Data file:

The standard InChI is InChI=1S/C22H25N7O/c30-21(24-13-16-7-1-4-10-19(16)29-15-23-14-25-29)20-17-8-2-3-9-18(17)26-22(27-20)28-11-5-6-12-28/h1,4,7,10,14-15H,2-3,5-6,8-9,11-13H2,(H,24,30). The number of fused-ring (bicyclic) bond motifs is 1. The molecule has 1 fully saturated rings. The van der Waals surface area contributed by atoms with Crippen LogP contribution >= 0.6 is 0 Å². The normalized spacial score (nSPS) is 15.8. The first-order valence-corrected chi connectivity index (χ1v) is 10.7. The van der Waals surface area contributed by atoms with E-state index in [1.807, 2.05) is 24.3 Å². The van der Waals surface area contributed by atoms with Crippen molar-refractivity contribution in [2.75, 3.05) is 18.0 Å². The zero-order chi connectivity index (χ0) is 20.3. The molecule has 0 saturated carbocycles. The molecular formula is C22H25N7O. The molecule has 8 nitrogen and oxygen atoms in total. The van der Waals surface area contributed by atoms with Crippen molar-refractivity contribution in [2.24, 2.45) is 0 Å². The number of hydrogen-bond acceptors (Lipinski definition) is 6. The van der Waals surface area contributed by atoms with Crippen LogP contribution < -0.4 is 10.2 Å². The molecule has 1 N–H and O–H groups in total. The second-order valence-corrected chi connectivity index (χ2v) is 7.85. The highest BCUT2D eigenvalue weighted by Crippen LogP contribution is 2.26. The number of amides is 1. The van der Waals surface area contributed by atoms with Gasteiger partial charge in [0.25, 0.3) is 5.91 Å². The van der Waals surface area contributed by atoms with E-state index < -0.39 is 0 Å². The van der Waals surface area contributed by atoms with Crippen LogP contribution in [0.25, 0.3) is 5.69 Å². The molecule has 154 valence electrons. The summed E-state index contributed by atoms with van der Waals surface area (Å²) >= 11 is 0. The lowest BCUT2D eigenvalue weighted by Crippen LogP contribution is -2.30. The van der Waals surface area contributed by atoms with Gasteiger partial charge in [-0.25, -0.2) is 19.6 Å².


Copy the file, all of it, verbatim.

The standard InChI is InChI=1S/C22H25N7O/c30-21(24-13-16-7-1-4-10-19(16)29-15-23-14-25-29)20-17-8-2-3-9-18(17)26-22(27-20)28-11-5-6-12-28/h1,4,7,10,14-15H,2-3,5-6,8-9,11-13H2,(H,24,30). The number of fused-ring (bicyclic) bond motifs is 1. The molecule has 1 fully saturated rings. The van der Waals surface area contributed by atoms with Crippen LogP contribution >= 0.6 is 0 Å². The normalized spacial score (nSPS) is 15.8. The first-order valence-corrected chi connectivity index (χ1v) is 10.7. The van der Waals surface area contributed by atoms with E-state index in [1.807, 2.05) is 24.3 Å². The van der Waals surface area contributed by atoms with Crippen molar-refractivity contribution in [2.75, 3.05) is 18.0 Å². The zero-order chi connectivity index (χ0) is 20.3. The molecule has 0 saturated carbocycles. The molecular formula is C22H25N7O. The molecule has 8 nitrogen and oxygen atoms in total. The van der Waals surface area contributed by atoms with Crippen molar-refractivity contribution in [2.24, 2.45) is 0 Å². The number of hydrogen-bond acceptors (Lipinski definition) is 6. The van der Waals surface area contributed by atoms with Crippen LogP contribution < -0.4 is 10.2 Å². The molecule has 1 N–H and O–H groups in total. The second-order valence-corrected chi connectivity index (χ2v) is 7.85. The highest BCUT2D eigenvalue weighted by Crippen LogP contribution is 2.26. The number of amides is 1. The van der Waals surface area contributed by atoms with Gasteiger partial charge in [0.25, 0.3) is 5.91 Å². The van der Waals surface area contributed by atoms with E-state index < -0.39 is 0 Å². The van der Waals surface area contributed by atoms with Crippen LogP contribution in [0.25, 0.3) is 5.69 Å². The molecule has 154 valence electrons. The summed E-state index contributed by atoms with van der Waals surface area (Å²) >= 11 is 0. The lowest BCUT2D eigenvalue weighted by Crippen LogP contribution is -2.30. The van der Waals surface area contributed by atoms with Gasteiger partial charge in [-0.25, -0.2) is 19.6 Å².